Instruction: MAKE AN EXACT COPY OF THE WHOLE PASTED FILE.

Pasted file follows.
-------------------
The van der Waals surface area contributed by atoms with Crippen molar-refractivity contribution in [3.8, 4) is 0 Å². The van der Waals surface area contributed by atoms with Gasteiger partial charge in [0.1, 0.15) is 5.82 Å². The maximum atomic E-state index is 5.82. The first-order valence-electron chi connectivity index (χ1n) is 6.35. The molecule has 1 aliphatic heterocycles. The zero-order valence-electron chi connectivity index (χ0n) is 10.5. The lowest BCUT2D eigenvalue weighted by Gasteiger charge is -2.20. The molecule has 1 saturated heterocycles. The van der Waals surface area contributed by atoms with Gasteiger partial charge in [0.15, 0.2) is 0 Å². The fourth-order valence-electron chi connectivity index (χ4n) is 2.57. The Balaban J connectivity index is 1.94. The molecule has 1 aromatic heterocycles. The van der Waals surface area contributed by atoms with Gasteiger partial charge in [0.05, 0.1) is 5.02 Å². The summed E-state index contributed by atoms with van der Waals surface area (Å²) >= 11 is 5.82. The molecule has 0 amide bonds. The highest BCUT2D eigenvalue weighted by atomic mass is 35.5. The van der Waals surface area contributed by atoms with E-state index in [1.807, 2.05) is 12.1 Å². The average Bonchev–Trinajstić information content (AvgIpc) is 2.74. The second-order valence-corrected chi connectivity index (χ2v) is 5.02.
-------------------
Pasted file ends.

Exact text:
The van der Waals surface area contributed by atoms with Crippen molar-refractivity contribution in [3.8, 4) is 0 Å². The van der Waals surface area contributed by atoms with Gasteiger partial charge in [0.1, 0.15) is 5.82 Å². The maximum atomic E-state index is 5.82. The first-order valence-electron chi connectivity index (χ1n) is 6.35. The molecule has 1 aliphatic heterocycles. The zero-order valence-electron chi connectivity index (χ0n) is 10.5. The lowest BCUT2D eigenvalue weighted by Gasteiger charge is -2.20. The molecule has 1 saturated heterocycles. The van der Waals surface area contributed by atoms with Gasteiger partial charge in [0.15, 0.2) is 0 Å². The fourth-order valence-electron chi connectivity index (χ4n) is 2.57. The Balaban J connectivity index is 1.94. The molecule has 1 aromatic heterocycles. The van der Waals surface area contributed by atoms with Gasteiger partial charge in [0.05, 0.1) is 5.02 Å². The summed E-state index contributed by atoms with van der Waals surface area (Å²) >= 11 is 5.82. The molecule has 0 amide bonds. The highest BCUT2D eigenvalue weighted by atomic mass is 35.5. The van der Waals surface area contributed by atoms with E-state index in [1.807, 2.05) is 12.1 Å². The average Bonchev–Trinajstić information content (AvgIpc) is 2.74. The second-order valence-corrected chi connectivity index (χ2v) is 5.02.